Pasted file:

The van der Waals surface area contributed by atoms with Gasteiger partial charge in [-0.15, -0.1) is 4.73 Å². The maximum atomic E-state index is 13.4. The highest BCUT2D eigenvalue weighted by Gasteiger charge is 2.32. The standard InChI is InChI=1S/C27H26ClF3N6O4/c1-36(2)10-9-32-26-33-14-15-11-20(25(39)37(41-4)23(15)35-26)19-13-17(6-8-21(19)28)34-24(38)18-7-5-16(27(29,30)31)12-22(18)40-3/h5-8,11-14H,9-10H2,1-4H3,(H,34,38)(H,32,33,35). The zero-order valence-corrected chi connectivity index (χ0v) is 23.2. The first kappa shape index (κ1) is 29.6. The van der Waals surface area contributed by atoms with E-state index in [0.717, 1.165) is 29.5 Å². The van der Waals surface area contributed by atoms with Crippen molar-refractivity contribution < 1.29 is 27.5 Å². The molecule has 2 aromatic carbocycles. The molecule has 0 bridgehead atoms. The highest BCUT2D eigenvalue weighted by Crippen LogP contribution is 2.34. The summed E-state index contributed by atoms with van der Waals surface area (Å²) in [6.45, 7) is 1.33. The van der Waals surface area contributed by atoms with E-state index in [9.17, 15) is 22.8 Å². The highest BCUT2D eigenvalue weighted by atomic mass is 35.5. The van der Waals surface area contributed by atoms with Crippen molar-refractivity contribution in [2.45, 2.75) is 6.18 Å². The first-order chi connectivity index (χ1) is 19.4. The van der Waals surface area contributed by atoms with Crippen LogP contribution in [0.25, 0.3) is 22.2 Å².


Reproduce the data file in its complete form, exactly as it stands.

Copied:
The van der Waals surface area contributed by atoms with Gasteiger partial charge in [-0.15, -0.1) is 4.73 Å². The maximum atomic E-state index is 13.4. The highest BCUT2D eigenvalue weighted by Gasteiger charge is 2.32. The standard InChI is InChI=1S/C27H26ClF3N6O4/c1-36(2)10-9-32-26-33-14-15-11-20(25(39)37(41-4)23(15)35-26)19-13-17(6-8-21(19)28)34-24(38)18-7-5-16(27(29,30)31)12-22(18)40-3/h5-8,11-14H,9-10H2,1-4H3,(H,34,38)(H,32,33,35). The zero-order valence-corrected chi connectivity index (χ0v) is 23.2. The first kappa shape index (κ1) is 29.6. The van der Waals surface area contributed by atoms with E-state index in [0.717, 1.165) is 29.5 Å². The van der Waals surface area contributed by atoms with Crippen molar-refractivity contribution < 1.29 is 27.5 Å². The molecule has 2 aromatic carbocycles. The molecule has 0 bridgehead atoms. The highest BCUT2D eigenvalue weighted by Crippen LogP contribution is 2.34. The summed E-state index contributed by atoms with van der Waals surface area (Å²) in [6.45, 7) is 1.33. The van der Waals surface area contributed by atoms with E-state index in [9.17, 15) is 22.8 Å². The highest BCUT2D eigenvalue weighted by atomic mass is 35.5. The van der Waals surface area contributed by atoms with Crippen molar-refractivity contribution in [2.45, 2.75) is 6.18 Å². The first-order chi connectivity index (χ1) is 19.4. The van der Waals surface area contributed by atoms with Crippen LogP contribution in [0.25, 0.3) is 22.2 Å².